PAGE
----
I've never been one for official guides and maps, so on one steamy morning during a recent trip to Israel, I set off on my own personal walking tour of Jerusalem. Destination: wherever whim -- and air conditioning -- dictated. Just before noon, I found myself wandering through the dim, damp, maze-like byways of the souk, blissfully lost in the sounds and smells of the marketplace. As I followed the crowd and emerged in sunlight again, I rested at the steps of the Damascus Gate and thought about my next stop.

A pea-green Mercedes-Benz taxi pulled up, and the driver rolled down the window. "Ten shekels, ten shekels, anywhere you want to go."

I wasn't ready to give up my walking tour yet. I wanted to go the Wailing Wall, and although I wasn't sure how to get there, I was certain it wasn't far. I politely declined the cab. The driver didn't go away.

"Anywhere, anywhere, ten shekels. Where you going?"

"I don't want a cab."

"Where you going?"

"The Wall."

"I take you, ten shekels. How much you want to pay?"

"I'm going to walk."

"You pay five shekels? You tell me what you want to pay."

I did some mental math: five shekels came out to less than $2, multiplied by the energy I would use to convince the driver to leave me alone, divided by the pain of my sunburned shoulders. My quick calculation came out in his favor. I peered through the high-noon glare at the driver. He was handsome, and he was smiling. In the office building where I work in Boston, even corporate neighbors riding the same elevator can't bring themselves to smile at each other.

I got in. Sitting next to him, I guessed he was Arab, in his early thirties. He was circumspect but friendly, and eager to take me anywhere. Anywhere, it turned out, except where I wanted to go.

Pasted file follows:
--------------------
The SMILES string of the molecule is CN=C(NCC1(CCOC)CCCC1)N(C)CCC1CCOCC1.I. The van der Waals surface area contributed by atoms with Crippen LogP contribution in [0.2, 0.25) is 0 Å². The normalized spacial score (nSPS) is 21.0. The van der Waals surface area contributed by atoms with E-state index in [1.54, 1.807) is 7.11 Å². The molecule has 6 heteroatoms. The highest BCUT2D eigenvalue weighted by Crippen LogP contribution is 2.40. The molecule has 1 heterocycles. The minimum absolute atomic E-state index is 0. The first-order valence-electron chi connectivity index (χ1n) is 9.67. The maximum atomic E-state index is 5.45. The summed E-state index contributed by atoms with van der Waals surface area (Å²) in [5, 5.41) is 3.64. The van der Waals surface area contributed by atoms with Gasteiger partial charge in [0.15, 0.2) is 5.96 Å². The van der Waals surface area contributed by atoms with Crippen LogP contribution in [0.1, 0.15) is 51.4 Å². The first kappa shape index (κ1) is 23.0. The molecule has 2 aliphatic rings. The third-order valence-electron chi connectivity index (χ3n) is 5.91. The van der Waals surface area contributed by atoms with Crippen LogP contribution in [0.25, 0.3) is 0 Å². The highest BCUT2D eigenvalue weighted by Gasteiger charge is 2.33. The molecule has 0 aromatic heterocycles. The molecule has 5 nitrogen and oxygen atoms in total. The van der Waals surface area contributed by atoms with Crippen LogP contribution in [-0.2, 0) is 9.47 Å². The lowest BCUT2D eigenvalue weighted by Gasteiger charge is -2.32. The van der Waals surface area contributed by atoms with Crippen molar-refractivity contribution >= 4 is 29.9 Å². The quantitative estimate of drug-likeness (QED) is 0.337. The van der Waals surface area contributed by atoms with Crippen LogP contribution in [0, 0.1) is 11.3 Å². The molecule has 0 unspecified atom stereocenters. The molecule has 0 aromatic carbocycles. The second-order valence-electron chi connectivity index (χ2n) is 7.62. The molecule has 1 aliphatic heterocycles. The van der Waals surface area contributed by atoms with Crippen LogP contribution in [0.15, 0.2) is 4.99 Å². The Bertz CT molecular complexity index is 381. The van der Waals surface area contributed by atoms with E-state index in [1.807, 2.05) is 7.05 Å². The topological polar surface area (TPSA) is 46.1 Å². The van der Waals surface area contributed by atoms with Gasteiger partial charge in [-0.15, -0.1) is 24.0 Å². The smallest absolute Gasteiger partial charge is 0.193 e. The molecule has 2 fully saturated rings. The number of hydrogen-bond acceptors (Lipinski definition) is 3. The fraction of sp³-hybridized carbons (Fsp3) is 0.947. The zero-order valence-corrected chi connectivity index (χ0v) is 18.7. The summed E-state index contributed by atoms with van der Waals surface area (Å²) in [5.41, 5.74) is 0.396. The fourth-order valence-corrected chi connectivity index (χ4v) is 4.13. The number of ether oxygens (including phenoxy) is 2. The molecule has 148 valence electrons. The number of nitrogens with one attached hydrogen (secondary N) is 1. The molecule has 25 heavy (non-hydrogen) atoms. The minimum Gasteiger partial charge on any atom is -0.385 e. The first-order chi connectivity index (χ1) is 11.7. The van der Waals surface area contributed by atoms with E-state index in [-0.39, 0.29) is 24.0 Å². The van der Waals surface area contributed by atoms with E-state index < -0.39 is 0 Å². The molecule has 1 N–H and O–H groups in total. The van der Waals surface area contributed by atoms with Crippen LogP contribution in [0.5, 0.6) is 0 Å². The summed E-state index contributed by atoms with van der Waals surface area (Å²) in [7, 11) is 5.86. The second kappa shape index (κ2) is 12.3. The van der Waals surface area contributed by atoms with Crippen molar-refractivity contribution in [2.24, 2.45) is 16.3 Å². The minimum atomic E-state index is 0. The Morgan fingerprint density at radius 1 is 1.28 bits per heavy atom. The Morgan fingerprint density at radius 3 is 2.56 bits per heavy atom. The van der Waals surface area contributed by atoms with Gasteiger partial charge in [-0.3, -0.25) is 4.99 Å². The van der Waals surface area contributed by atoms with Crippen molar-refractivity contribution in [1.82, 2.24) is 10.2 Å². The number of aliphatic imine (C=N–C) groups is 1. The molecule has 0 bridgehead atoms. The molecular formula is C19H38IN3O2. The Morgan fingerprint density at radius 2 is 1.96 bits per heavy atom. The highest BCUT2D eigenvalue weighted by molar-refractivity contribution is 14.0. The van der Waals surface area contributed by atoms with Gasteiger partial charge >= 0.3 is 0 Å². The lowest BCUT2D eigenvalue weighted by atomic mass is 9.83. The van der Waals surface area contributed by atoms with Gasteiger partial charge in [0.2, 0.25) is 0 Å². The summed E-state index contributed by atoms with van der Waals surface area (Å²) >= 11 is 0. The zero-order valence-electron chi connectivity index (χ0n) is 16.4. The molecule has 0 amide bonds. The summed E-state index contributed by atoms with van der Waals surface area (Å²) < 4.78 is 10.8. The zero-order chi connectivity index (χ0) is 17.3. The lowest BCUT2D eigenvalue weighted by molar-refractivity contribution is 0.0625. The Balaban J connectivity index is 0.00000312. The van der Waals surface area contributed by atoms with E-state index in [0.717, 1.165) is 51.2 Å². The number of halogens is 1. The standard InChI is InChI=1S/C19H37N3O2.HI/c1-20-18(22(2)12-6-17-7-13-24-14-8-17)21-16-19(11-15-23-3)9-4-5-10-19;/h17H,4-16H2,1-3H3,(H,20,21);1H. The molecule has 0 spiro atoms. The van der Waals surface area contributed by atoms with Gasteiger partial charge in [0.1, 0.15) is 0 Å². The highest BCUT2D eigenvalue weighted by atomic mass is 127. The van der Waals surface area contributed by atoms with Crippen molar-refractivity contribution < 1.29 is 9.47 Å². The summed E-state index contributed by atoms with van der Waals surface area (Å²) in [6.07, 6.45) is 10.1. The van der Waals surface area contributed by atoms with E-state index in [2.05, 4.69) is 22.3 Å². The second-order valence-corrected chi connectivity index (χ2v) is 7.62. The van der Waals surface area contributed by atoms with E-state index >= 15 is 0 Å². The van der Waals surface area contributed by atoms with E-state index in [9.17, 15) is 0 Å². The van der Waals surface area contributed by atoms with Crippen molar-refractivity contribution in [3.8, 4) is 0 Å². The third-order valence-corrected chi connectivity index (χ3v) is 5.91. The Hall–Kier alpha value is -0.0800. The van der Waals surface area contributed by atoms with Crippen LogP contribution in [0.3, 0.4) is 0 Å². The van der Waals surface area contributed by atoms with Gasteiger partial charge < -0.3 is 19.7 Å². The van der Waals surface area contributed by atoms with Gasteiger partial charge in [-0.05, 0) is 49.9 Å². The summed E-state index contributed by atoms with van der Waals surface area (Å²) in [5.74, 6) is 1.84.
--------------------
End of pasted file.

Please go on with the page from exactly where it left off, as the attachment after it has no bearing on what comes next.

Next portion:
"I show you Mount of Olives," he said, "the beautiful panoramic view. You like it." No, no, no, I insisted. I've already been to the Mount of Olives. I want to go to the Wall, I kept repeating, and he told me what a beautiful American girl I am, so pretty, take off your sunglasses so I can see your eyes. When we drove by the sign pointing us toward the Mount of Olives, it seemed to be wagging a finger at me. Somewhere between my heart and my stomach, regret poked itself like a cold metal compass in all four directions.

I chastised myself as if I were my mother. I had willingly abandoned caution -- and because I started out somewhere I shouldn't have been, I was going to end up somewhere I shouldn't be. Maybe no one smiles at you on the elevator, I scolded myself, but at least you get to the seventh floor without incident. The driver steered the car slowly up a dirt path, up and up and up. We passed ancient cars perched on cement blocks, ready to careen across Jerusalem if only their owners would return to claim them. But there was no one for miles; it seemed to me the entire country had emptied itself at that moment.

My escort asked me my name. He rolled it on his tongue. "Al-i-son. Al-i-son." His English was very good.

I glanced down at my Star of David necklace. I wondered if he had seen it, or if it mattered to him that I was Jewish. The only thing that mattered to me was that he was a man, and I was stuck in his car. Had I come all this way to get charmed into a situation I would have avoided at home? There was no room for weakness, I realized, so I chatted back as cheerfully and confidently as if we were on our way to the movies. Make him laugh, I told myself. Make him your friend.

At the top of the Mount of Olives, I jumped out to take the requisite pictures of the beautiful panoramic view. As I snapped away, I felt a hand on my shoulder, pulling me close. I moved away. "I am Mahmoud," he said. "It's very nice to meet you, Al-i-son."